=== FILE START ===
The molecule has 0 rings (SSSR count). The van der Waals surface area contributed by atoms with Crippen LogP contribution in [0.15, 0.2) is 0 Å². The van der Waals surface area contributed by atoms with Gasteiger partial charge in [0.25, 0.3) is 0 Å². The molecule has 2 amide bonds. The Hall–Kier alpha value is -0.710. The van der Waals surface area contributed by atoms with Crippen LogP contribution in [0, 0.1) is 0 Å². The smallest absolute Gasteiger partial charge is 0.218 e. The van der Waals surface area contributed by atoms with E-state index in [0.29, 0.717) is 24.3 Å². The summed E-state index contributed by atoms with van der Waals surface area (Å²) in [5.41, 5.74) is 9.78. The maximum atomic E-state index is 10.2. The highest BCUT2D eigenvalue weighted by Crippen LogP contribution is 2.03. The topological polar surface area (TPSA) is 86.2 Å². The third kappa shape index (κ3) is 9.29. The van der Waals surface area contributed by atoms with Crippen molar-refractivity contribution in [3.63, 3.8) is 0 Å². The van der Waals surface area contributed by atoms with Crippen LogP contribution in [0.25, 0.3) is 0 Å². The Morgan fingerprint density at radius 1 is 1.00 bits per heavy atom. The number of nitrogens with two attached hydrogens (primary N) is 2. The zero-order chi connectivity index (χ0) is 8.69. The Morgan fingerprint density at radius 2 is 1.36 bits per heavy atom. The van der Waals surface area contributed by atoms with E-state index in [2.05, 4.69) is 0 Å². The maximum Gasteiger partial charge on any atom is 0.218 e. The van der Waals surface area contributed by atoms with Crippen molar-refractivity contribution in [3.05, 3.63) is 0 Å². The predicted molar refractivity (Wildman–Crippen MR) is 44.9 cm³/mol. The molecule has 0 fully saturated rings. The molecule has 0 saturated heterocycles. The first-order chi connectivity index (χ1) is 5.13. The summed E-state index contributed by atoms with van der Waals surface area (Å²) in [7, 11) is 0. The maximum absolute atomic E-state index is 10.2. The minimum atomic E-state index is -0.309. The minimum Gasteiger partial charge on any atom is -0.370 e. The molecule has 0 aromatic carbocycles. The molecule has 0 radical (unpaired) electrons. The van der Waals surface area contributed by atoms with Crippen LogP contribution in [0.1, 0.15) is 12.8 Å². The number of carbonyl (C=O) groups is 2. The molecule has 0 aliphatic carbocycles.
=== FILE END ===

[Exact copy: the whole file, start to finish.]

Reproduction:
The molecule has 0 rings (SSSR count). The van der Waals surface area contributed by atoms with Crippen LogP contribution in [0.15, 0.2) is 0 Å². The van der Waals surface area contributed by atoms with Gasteiger partial charge in [0.25, 0.3) is 0 Å². The molecule has 2 amide bonds. The Hall–Kier alpha value is -0.710. The van der Waals surface area contributed by atoms with Crippen LogP contribution in [0, 0.1) is 0 Å². The smallest absolute Gasteiger partial charge is 0.218 e. The van der Waals surface area contributed by atoms with E-state index in [0.29, 0.717) is 24.3 Å². The summed E-state index contributed by atoms with van der Waals surface area (Å²) in [5.41, 5.74) is 9.78. The maximum atomic E-state index is 10.2. The highest BCUT2D eigenvalue weighted by Crippen LogP contribution is 2.03. The topological polar surface area (TPSA) is 86.2 Å². The third kappa shape index (κ3) is 9.29. The van der Waals surface area contributed by atoms with Crippen molar-refractivity contribution in [3.63, 3.8) is 0 Å². The van der Waals surface area contributed by atoms with Crippen LogP contribution in [0.25, 0.3) is 0 Å². The Morgan fingerprint density at radius 1 is 1.00 bits per heavy atom. The number of nitrogens with two attached hydrogens (primary N) is 2. The zero-order chi connectivity index (χ0) is 8.69. The Morgan fingerprint density at radius 2 is 1.36 bits per heavy atom. The van der Waals surface area contributed by atoms with E-state index in [2.05, 4.69) is 0 Å². The maximum Gasteiger partial charge on any atom is 0.218 e. The van der Waals surface area contributed by atoms with Crippen molar-refractivity contribution in [3.05, 3.63) is 0 Å². The predicted molar refractivity (Wildman–Crippen MR) is 44.9 cm³/mol. The molecule has 0 fully saturated rings. The molecule has 0 saturated heterocycles. The first-order chi connectivity index (χ1) is 5.13. The summed E-state index contributed by atoms with van der Waals surface area (Å²) in [7, 11) is 0. The maximum absolute atomic E-state index is 10.2. The minimum atomic E-state index is -0.309. The minimum Gasteiger partial charge on any atom is -0.370 e. The molecule has 0 aromatic carbocycles. The molecule has 0 radical (unpaired) electrons. The van der Waals surface area contributed by atoms with Crippen LogP contribution in [0.1, 0.15) is 12.8 Å². The number of carbonyl (C=O) groups is 2. The molecule has 0 aliphatic carbocycles.